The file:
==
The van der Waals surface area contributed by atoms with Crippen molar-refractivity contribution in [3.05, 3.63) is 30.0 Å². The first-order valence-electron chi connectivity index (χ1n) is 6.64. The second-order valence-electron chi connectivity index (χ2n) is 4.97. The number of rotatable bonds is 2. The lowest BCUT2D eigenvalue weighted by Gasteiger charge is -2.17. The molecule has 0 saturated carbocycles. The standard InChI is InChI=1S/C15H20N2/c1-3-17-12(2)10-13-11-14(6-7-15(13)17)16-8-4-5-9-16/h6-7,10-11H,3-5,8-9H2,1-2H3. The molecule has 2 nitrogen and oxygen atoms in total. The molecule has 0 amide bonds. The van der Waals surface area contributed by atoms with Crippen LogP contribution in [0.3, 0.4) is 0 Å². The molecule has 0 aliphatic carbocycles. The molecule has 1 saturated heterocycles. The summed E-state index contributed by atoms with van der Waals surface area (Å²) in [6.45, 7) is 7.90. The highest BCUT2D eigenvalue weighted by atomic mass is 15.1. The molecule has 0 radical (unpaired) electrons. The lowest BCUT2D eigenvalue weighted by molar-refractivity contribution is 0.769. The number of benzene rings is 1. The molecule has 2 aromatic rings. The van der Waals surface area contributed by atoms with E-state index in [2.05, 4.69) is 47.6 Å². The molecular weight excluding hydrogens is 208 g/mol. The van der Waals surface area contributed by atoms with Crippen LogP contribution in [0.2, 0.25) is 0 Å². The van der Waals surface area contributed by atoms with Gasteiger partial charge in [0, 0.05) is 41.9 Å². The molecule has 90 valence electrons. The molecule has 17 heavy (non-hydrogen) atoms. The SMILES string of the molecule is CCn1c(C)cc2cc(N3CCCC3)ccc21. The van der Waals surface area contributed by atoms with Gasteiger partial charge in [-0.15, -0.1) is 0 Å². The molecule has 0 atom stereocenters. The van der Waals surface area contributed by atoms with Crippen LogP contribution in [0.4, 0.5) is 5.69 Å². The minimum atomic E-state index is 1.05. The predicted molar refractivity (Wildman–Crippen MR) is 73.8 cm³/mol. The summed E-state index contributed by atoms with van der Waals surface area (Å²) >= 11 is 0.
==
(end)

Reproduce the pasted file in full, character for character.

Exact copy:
The van der Waals surface area contributed by atoms with Crippen molar-refractivity contribution in [3.05, 3.63) is 30.0 Å². The first-order valence-electron chi connectivity index (χ1n) is 6.64. The second-order valence-electron chi connectivity index (χ2n) is 4.97. The number of rotatable bonds is 2. The lowest BCUT2D eigenvalue weighted by Gasteiger charge is -2.17. The molecule has 0 saturated carbocycles. The standard InChI is InChI=1S/C15H20N2/c1-3-17-12(2)10-13-11-14(6-7-15(13)17)16-8-4-5-9-16/h6-7,10-11H,3-5,8-9H2,1-2H3. The molecule has 2 nitrogen and oxygen atoms in total. The molecule has 0 amide bonds. The van der Waals surface area contributed by atoms with Crippen LogP contribution in [0.3, 0.4) is 0 Å². The molecule has 0 aliphatic carbocycles. The molecule has 1 saturated heterocycles. The summed E-state index contributed by atoms with van der Waals surface area (Å²) in [6.45, 7) is 7.90. The highest BCUT2D eigenvalue weighted by atomic mass is 15.1. The molecule has 0 radical (unpaired) electrons. The lowest BCUT2D eigenvalue weighted by molar-refractivity contribution is 0.769. The number of benzene rings is 1. The molecule has 2 aromatic rings. The van der Waals surface area contributed by atoms with E-state index in [2.05, 4.69) is 47.6 Å². The molecular weight excluding hydrogens is 208 g/mol. The van der Waals surface area contributed by atoms with Crippen LogP contribution in [0.2, 0.25) is 0 Å². The van der Waals surface area contributed by atoms with Gasteiger partial charge in [0, 0.05) is 41.9 Å². The molecule has 90 valence electrons. The molecule has 17 heavy (non-hydrogen) atoms. The SMILES string of the molecule is CCn1c(C)cc2cc(N3CCCC3)ccc21. The van der Waals surface area contributed by atoms with Gasteiger partial charge in [-0.15, -0.1) is 0 Å². The molecule has 0 atom stereocenters. The van der Waals surface area contributed by atoms with Crippen LogP contribution in [0.4, 0.5) is 5.69 Å². The minimum atomic E-state index is 1.05. The predicted molar refractivity (Wildman–Crippen MR) is 73.8 cm³/mol. The summed E-state index contributed by atoms with van der Waals surface area (Å²) >= 11 is 0.